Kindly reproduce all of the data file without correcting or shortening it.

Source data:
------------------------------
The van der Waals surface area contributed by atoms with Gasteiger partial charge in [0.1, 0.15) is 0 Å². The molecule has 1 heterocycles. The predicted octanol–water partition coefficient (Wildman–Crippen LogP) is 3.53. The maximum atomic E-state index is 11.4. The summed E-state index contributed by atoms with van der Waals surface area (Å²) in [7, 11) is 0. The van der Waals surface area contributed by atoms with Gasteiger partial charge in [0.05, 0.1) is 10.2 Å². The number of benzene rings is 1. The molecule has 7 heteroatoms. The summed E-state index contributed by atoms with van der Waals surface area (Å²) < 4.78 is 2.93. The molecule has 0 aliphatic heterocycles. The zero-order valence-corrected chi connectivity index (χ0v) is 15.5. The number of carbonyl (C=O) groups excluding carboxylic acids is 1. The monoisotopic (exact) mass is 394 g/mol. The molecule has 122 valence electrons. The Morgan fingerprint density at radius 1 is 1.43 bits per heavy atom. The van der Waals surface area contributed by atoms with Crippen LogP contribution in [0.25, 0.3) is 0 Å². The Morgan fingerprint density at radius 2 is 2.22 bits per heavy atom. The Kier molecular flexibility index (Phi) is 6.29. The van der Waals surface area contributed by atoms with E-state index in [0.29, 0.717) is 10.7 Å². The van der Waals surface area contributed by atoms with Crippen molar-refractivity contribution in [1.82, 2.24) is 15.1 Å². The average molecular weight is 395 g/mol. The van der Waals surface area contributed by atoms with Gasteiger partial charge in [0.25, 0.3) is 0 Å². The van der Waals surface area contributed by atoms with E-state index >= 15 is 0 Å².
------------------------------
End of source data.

The van der Waals surface area contributed by atoms with Gasteiger partial charge in [0.1, 0.15) is 0 Å². The molecule has 1 heterocycles. The predicted octanol–water partition coefficient (Wildman–Crippen LogP) is 3.53. The maximum atomic E-state index is 11.4. The summed E-state index contributed by atoms with van der Waals surface area (Å²) in [7, 11) is 0. The van der Waals surface area contributed by atoms with Gasteiger partial charge in [0.05, 0.1) is 10.2 Å². The number of benzene rings is 1. The molecule has 7 heteroatoms. The summed E-state index contributed by atoms with van der Waals surface area (Å²) < 4.78 is 2.93. The molecule has 0 aliphatic heterocycles. The zero-order valence-corrected chi connectivity index (χ0v) is 15.5. The number of carbonyl (C=O) groups excluding carboxylic acids is 1. The monoisotopic (exact) mass is 394 g/mol. The molecule has 122 valence electrons. The Morgan fingerprint density at radius 1 is 1.43 bits per heavy atom. The van der Waals surface area contributed by atoms with Crippen LogP contribution in [0.25, 0.3) is 0 Å². The Morgan fingerprint density at radius 2 is 2.22 bits per heavy atom. The Kier molecular flexibility index (Phi) is 6.29. The van der Waals surface area contributed by atoms with E-state index in [0.29, 0.717) is 10.7 Å². The van der Waals surface area contributed by atoms with Crippen molar-refractivity contribution in [1.82, 2.24) is 15.1 Å². The average molecular weight is 395 g/mol. The van der Waals surface area contributed by atoms with Gasteiger partial charge in [0.25, 0.3) is 0 Å². The van der Waals surface area contributed by atoms with E-state index >= 15 is 0 Å².